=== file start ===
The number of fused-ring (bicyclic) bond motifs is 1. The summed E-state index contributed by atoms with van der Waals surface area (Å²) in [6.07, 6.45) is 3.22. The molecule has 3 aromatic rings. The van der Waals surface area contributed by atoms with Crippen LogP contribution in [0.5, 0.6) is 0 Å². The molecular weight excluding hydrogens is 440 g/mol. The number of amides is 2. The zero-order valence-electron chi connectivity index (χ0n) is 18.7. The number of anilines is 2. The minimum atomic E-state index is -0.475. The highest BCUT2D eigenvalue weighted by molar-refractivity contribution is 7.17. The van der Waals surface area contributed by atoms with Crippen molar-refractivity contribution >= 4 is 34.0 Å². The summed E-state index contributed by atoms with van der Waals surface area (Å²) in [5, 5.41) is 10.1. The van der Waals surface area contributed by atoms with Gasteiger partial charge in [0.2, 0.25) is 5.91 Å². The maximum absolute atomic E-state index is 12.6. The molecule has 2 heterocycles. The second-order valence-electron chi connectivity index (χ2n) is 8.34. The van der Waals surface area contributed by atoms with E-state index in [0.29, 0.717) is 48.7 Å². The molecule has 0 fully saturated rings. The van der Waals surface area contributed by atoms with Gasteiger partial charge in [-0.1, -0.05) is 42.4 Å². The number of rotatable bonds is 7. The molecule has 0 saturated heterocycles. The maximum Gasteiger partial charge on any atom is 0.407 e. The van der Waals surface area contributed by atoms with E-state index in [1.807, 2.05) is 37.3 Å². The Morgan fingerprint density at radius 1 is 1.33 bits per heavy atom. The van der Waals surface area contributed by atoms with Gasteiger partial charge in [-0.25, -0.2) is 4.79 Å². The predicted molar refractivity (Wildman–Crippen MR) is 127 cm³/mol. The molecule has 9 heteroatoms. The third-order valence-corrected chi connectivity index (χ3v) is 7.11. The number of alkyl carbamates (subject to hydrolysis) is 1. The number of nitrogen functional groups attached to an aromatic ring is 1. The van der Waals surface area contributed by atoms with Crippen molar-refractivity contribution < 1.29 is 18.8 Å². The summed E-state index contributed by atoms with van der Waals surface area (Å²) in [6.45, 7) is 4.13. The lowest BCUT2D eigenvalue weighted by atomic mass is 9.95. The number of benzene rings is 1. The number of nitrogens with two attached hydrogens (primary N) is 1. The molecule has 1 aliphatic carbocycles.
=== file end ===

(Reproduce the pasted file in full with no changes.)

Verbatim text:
The number of fused-ring (bicyclic) bond motifs is 1. The summed E-state index contributed by atoms with van der Waals surface area (Å²) in [6.07, 6.45) is 3.22. The molecule has 3 aromatic rings. The van der Waals surface area contributed by atoms with Crippen LogP contribution in [0.5, 0.6) is 0 Å². The molecular weight excluding hydrogens is 440 g/mol. The number of amides is 2. The zero-order valence-electron chi connectivity index (χ0n) is 18.7. The number of anilines is 2. The minimum atomic E-state index is -0.475. The highest BCUT2D eigenvalue weighted by molar-refractivity contribution is 7.17. The van der Waals surface area contributed by atoms with Crippen molar-refractivity contribution >= 4 is 34.0 Å². The summed E-state index contributed by atoms with van der Waals surface area (Å²) in [5, 5.41) is 10.1. The van der Waals surface area contributed by atoms with Gasteiger partial charge in [0.2, 0.25) is 5.91 Å². The maximum absolute atomic E-state index is 12.6. The molecule has 2 heterocycles. The second-order valence-electron chi connectivity index (χ2n) is 8.34. The van der Waals surface area contributed by atoms with E-state index in [0.29, 0.717) is 48.7 Å². The molecule has 0 fully saturated rings. The van der Waals surface area contributed by atoms with Gasteiger partial charge in [-0.1, -0.05) is 42.4 Å². The number of rotatable bonds is 7. The molecule has 0 saturated heterocycles. The maximum Gasteiger partial charge on any atom is 0.407 e. The van der Waals surface area contributed by atoms with E-state index in [1.807, 2.05) is 37.3 Å². The Morgan fingerprint density at radius 1 is 1.33 bits per heavy atom. The van der Waals surface area contributed by atoms with Gasteiger partial charge in [-0.25, -0.2) is 4.79 Å². The predicted molar refractivity (Wildman–Crippen MR) is 127 cm³/mol. The molecule has 9 heteroatoms. The third-order valence-corrected chi connectivity index (χ3v) is 7.11. The number of alkyl carbamates (subject to hydrolysis) is 1. The number of nitrogen functional groups attached to an aromatic ring is 1. The van der Waals surface area contributed by atoms with Crippen molar-refractivity contribution < 1.29 is 18.8 Å². The summed E-state index contributed by atoms with van der Waals surface area (Å²) in [6.45, 7) is 4.13. The lowest BCUT2D eigenvalue weighted by atomic mass is 9.95. The number of benzene rings is 1. The number of nitrogens with two attached hydrogens (primary N) is 1. The molecule has 1 aliphatic carbocycles.